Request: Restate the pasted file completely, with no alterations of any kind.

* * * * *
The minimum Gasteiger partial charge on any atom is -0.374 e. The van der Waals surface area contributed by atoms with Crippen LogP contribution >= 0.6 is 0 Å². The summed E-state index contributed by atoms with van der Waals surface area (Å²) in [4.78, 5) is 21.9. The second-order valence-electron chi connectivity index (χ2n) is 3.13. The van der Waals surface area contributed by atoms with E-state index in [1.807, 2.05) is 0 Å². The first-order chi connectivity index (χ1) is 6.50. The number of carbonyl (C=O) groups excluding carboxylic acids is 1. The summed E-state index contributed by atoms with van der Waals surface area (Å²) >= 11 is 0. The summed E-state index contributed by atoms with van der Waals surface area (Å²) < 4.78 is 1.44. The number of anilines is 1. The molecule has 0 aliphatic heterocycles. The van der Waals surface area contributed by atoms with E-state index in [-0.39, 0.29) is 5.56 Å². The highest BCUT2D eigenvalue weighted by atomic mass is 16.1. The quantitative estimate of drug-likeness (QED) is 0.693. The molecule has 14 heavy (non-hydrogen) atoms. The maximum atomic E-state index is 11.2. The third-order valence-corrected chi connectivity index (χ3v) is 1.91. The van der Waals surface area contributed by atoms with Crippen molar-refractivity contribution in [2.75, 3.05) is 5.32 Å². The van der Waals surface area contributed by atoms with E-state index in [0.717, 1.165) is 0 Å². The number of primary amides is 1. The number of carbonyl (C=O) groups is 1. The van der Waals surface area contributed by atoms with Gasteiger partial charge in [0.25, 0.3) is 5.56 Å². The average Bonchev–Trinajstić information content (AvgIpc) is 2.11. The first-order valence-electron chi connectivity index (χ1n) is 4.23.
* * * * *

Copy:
The minimum Gasteiger partial charge on any atom is -0.374 e. The van der Waals surface area contributed by atoms with Crippen LogP contribution >= 0.6 is 0 Å². The summed E-state index contributed by atoms with van der Waals surface area (Å²) in [4.78, 5) is 21.9. The second-order valence-electron chi connectivity index (χ2n) is 3.13. The van der Waals surface area contributed by atoms with E-state index in [1.807, 2.05) is 0 Å². The first-order chi connectivity index (χ1) is 6.50. The number of carbonyl (C=O) groups excluding carboxylic acids is 1. The summed E-state index contributed by atoms with van der Waals surface area (Å²) >= 11 is 0. The summed E-state index contributed by atoms with van der Waals surface area (Å²) < 4.78 is 1.44. The number of anilines is 1. The molecule has 0 aliphatic heterocycles. The van der Waals surface area contributed by atoms with E-state index in [-0.39, 0.29) is 5.56 Å². The highest BCUT2D eigenvalue weighted by atomic mass is 16.1. The quantitative estimate of drug-likeness (QED) is 0.693. The molecule has 14 heavy (non-hydrogen) atoms. The maximum atomic E-state index is 11.2. The third-order valence-corrected chi connectivity index (χ3v) is 1.91. The van der Waals surface area contributed by atoms with Crippen molar-refractivity contribution in [2.75, 3.05) is 5.32 Å². The van der Waals surface area contributed by atoms with E-state index in [0.717, 1.165) is 0 Å². The number of primary amides is 1. The number of carbonyl (C=O) groups is 1. The van der Waals surface area contributed by atoms with Gasteiger partial charge in [0.25, 0.3) is 5.56 Å². The average Bonchev–Trinajstić information content (AvgIpc) is 2.11. The first-order valence-electron chi connectivity index (χ1n) is 4.23.